Bangalore: History of sorts was created when India’s premium space body Indian Space Research Organisation (ISRO) fired as many as 104 satellites in one go. ISRO sent all these satellites onboard a single rocket from Sriharikota spaceport in Andhra Pradesh.
There are reports that the launch was a massive success and that it heralds a new era for India’s space industry. There are signs that ISRO’s capabilities have got the much needed moost that will enable it to compete with space biggies on level playing field.
It is needless to say that there was palpable enthusiasm across the country surrounding the launch. Indian Space Research Organization began the countdown for the launch of the Polar Satellite Launch Vehicle (PSLV)’s 39th flight on Tuesday after the Mission Readiness Review committee and Launch Authorisation Board gave its approval for lift off.
Congratulations to @isro for the successful launch of PSLV-C37 and CARTOSAT satellite together with 103 nano satellites!
— Narendra Modi (@narendramodi) February 15, 2017
— ISRO (@isro) February 15, 2017
Congrats to ISRO on the record breaking launch of PSLV–C37 with 104 satellites. A truly proud moment for India.
— YS Jagan Mohan Reddy (@ysjagan) February 15, 2017
Let's celebrate the success!
Congratulations to #ISRO on the successful launch of PSLV-C37, carrying a record 104 satellites🖒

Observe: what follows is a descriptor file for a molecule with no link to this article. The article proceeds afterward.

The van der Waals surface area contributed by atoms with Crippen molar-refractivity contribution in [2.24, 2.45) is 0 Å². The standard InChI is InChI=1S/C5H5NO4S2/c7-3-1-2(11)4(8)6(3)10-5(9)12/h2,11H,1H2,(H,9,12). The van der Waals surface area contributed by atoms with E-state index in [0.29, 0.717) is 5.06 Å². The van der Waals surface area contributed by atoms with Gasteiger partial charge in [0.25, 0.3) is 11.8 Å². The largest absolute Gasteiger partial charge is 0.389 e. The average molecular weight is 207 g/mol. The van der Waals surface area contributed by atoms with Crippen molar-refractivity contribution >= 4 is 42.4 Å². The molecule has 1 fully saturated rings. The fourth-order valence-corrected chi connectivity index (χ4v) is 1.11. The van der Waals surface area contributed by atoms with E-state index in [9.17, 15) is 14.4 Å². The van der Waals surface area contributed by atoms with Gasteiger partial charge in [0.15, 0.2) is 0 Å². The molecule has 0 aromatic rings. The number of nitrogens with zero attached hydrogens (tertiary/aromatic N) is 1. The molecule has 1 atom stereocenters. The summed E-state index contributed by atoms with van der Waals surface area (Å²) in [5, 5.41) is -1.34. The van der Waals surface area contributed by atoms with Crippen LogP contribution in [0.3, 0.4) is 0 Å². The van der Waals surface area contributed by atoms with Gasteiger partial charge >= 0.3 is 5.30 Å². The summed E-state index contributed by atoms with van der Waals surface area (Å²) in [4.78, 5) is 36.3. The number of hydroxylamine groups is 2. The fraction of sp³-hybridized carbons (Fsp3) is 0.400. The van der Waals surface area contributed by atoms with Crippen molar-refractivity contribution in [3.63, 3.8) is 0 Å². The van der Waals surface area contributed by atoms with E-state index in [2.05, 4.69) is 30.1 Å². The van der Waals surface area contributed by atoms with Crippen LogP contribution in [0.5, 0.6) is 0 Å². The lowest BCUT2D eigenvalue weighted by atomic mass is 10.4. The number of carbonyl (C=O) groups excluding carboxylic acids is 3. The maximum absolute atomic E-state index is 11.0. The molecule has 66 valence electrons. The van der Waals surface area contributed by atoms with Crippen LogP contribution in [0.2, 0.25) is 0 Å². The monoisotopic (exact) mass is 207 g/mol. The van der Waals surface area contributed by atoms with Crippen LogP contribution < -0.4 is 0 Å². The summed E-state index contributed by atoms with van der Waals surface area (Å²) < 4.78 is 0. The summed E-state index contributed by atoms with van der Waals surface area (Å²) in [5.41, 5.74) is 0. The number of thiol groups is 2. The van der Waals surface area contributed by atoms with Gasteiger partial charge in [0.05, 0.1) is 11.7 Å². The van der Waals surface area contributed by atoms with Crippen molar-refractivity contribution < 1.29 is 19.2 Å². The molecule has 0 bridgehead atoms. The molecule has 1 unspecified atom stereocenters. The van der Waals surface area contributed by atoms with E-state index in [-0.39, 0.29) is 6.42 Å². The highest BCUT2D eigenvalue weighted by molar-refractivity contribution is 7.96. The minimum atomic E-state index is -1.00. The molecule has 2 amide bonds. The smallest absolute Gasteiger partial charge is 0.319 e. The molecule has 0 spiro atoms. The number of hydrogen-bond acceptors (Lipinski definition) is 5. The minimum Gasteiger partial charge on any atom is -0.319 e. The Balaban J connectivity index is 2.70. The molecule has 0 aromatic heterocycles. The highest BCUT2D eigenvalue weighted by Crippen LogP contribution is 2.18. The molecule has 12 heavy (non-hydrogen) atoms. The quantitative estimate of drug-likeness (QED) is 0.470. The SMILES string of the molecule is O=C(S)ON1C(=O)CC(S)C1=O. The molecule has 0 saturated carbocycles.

— Kiren Rijiju (@KirenRijiju) February 15, 2017
#ISRO congratulations to the great Indian scientists who created Historical action by sending 104 satellites with one mission PLSVC37
— Md Shakeel Ahmed (@MdMs264) February 15, 2017
ISRO launching 104 satellites via one flight pic.twitter.com/HMHMbGCDjQ
— Ra_Bies (@Ra_Bies) February 15, 2017
tarun_gogoi: Congratulations to isro for successful launch of PSLV C-37 carrying 104 satellites. Nation feels proud of your success.
— Assam Congress (@WithCongAssamNE) February 15, 2017
— India TV (@indiatvnews) February 15, 2017
Reports suggest that PSLV first launched the 714 kg CARTOSAT-2 Series satellite for earth observation as was finely planned in advanced. It is said that it then injected 103 co-passenger satellites, together weighing about 664 kg at lift-off into polar Sun Synchronous Orbit, about 520 km from Earth.